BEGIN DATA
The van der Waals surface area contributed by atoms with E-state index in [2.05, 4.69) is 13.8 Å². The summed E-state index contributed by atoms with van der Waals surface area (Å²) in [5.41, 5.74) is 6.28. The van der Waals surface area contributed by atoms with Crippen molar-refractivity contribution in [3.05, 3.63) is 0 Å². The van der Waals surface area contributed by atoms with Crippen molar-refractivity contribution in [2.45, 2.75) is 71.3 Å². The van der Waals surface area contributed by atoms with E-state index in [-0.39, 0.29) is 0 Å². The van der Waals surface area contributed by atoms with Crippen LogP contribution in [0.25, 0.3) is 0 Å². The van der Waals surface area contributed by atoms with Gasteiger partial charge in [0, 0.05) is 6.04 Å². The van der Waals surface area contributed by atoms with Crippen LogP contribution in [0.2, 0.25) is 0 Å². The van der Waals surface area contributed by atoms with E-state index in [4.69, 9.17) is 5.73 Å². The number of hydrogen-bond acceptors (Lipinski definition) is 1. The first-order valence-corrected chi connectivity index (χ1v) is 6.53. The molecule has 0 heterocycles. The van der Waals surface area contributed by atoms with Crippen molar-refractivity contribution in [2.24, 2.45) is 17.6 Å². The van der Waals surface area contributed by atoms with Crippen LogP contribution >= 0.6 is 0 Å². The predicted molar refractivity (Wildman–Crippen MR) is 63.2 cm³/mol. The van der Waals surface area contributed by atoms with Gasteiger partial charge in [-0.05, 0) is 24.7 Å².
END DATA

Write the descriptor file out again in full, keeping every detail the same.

The van der Waals surface area contributed by atoms with E-state index in [2.05, 4.69) is 13.8 Å². The summed E-state index contributed by atoms with van der Waals surface area (Å²) in [5.41, 5.74) is 6.28. The van der Waals surface area contributed by atoms with Crippen molar-refractivity contribution in [3.05, 3.63) is 0 Å². The van der Waals surface area contributed by atoms with Crippen molar-refractivity contribution in [2.45, 2.75) is 71.3 Å². The van der Waals surface area contributed by atoms with E-state index in [-0.39, 0.29) is 0 Å². The van der Waals surface area contributed by atoms with Crippen LogP contribution in [0.25, 0.3) is 0 Å². The van der Waals surface area contributed by atoms with Gasteiger partial charge in [0, 0.05) is 6.04 Å². The van der Waals surface area contributed by atoms with Crippen LogP contribution in [0.2, 0.25) is 0 Å². The van der Waals surface area contributed by atoms with E-state index in [4.69, 9.17) is 5.73 Å². The number of hydrogen-bond acceptors (Lipinski definition) is 1. The first-order valence-corrected chi connectivity index (χ1v) is 6.53. The molecule has 0 heterocycles. The van der Waals surface area contributed by atoms with Crippen molar-refractivity contribution in [2.24, 2.45) is 17.6 Å². The van der Waals surface area contributed by atoms with Crippen LogP contribution >= 0.6 is 0 Å². The predicted molar refractivity (Wildman–Crippen MR) is 63.2 cm³/mol. The van der Waals surface area contributed by atoms with Gasteiger partial charge in [-0.05, 0) is 24.7 Å².